Revisionism and Military History

Regular readers will not be surprised that I’m of the opinion that military history lags a long way behind other historical disciplines. Whilst other themes and eras in history see heated but formative debate, military history is perhaps subject to more assumptions, more orthodoxies, and more restrictive influences than any other area of study. The study of subjects such as class, economics, politics, crime, race and empire are at the cutting edge of the historical profession. They attract the most active minds, and the most scrutiny. Arguments are hotly debated in books, journal articles and at conferences. Various schools of thought spring up.

Revisionism is term used to describe any efforts to challenge an assumption. And as Military History is full of assumptions, it is pretty much ripe for being ‘revised’. Assumptions are most dangerous things in history – nothing should be assumed, everything should be researched, challenged and debated. Challenge is healthy, and results in strong arguments gaining credence, and weak ones fading away. An unchallenged argument is like an impressive looking Regiment that hasn’t seen action. Revisionism is not denialism, but it is certainly about busting myths.

Yet military history is still, by and large, the preserve of the military itself. There is a kind of subliminal, unwritten rule that only former officers can really ‘do’ military history. Civvie Historians are shrugged off, no matter their qualities. But it is a very dangerous world when we ignore somebody’s views just because they aren’t in our club or of our class. This is also a convenient way to protect heritage, regimental history and the reputations of former officers. History should be about causes, factors, themes, patterns, sources – not regimental ties.

Military History all too often tends to be overwhelmingly narrative, a stale story of events rather than a critical look at a subject or an event. Military campaigns are far more dynamic than a simple a-z history of a battle – they deserve far better debate and analysis. Too often military history books are poorly researched, poorly laid out, and poorly referenced. No wonder people get bored with it. Maybe the lack of debate is down to the military principle of not questioning orders, and always obeying your superiors – do these caveats permeate into military history? I think so.

I can think of perhaps two prominent examples of Revisionism in Military History. The popular belief is that Tommy marched off to France singing Tiperrary, sat for four years in a muddy hole in France eating bully beef, was led by buffons and either died going over the top or went home horribly scarred. Gordon Corrigan has done much to challenge this view in Mud, Blood and Poppycock. In terms of the oft-quoted but rarely debated ‘lions led by donkeys’ cliche, John Terraine, Richard Holmes and Gary Sheffield have done much writing on this subject. And whilst no one argues that Haig, French et al were masters of the battlefield, perhaps there were good reasons why they struggled, and maybe they did better than we seem to think? My mind is still undecided, but at least the debate is there.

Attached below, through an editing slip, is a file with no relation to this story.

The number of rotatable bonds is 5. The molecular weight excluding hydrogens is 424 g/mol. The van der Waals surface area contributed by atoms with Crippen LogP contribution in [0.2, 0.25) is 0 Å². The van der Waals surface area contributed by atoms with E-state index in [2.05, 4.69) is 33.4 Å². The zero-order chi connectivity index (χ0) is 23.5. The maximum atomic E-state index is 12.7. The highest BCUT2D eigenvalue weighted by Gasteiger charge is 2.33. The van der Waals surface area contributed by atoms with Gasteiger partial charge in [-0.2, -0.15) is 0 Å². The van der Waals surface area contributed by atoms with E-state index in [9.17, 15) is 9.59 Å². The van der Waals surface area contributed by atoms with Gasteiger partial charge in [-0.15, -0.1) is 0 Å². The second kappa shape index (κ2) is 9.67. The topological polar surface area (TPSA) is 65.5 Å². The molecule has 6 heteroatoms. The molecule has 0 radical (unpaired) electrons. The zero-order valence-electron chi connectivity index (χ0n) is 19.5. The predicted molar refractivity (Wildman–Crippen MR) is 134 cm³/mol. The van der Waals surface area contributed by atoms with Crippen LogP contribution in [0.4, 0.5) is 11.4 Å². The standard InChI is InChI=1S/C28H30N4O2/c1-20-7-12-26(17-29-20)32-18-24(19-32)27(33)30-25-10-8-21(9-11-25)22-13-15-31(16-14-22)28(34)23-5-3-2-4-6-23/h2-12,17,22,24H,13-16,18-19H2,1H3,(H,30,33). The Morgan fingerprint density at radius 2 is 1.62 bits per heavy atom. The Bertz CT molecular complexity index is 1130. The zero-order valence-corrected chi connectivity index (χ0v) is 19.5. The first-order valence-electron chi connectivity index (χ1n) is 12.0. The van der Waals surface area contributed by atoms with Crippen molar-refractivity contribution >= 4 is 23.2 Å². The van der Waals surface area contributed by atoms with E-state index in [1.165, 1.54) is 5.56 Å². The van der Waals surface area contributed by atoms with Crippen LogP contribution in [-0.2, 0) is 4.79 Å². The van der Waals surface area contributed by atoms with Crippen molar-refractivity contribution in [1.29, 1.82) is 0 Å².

Another big myth is that of the Blitz. According to popular legend everyone had a good old east end style knees up, singing roll about the barrel while the Luftwaffe tried to break our spirits. Everyone was remarkably well behaved and we won in the end. Of course, this takes no account of the widespread looting, the fragile morale or the fears of panic and civil unrest. Angus Calder has done much to challenge these assumptions, as well as one of my old tutors, Brad Beaven.

Another military historian who did much to challenge assumptions was Robin Neillands. In a series of books on the war in North West Europe Neillands challenged the perceived view that Monty wasn’t really that good a general, and shows us that, perhaps, he was much better than the assumed orthodoxy allows us to think. Not only that, but Neillands does much to dismantle and expose the smearing of Montgomery by historians.

Another military historian who might be labelled a revisionist is William Buckingham. Writing on the battle of Arnhem, he exposes the traditional views of the battle as folly. The men of Arnhem were fine men indeed, but they were not quite the elite force we are led to believe. And it is hard to not find Boy Browning at fault for much of what went wrong at Arnhem, although his reputation has been fiercely protected by his family, friends and former regiment in the years afterwards. It might be uncomfortable, but there are little things called objectivity and the truth.

War is perhaps one of the most shocking yet pivotal experiences that humankind undergoes. The study of it should be fresh, and challenging, and should closely inform the present and the future. In no other profession can the repetition of past mistakes be so costly. War affects everyone, especially the ordinary men and women who are caught up in its whirlwind. The history of warfare is far too important to be left to the military alone. Military History should not be owned just by a small part of society: we are all trustees of our military heritage, through our ancestors experiences, and the consequences of warfare that we all live with to this day.


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Filed under debate, historiography, social history, World War One, World War Two

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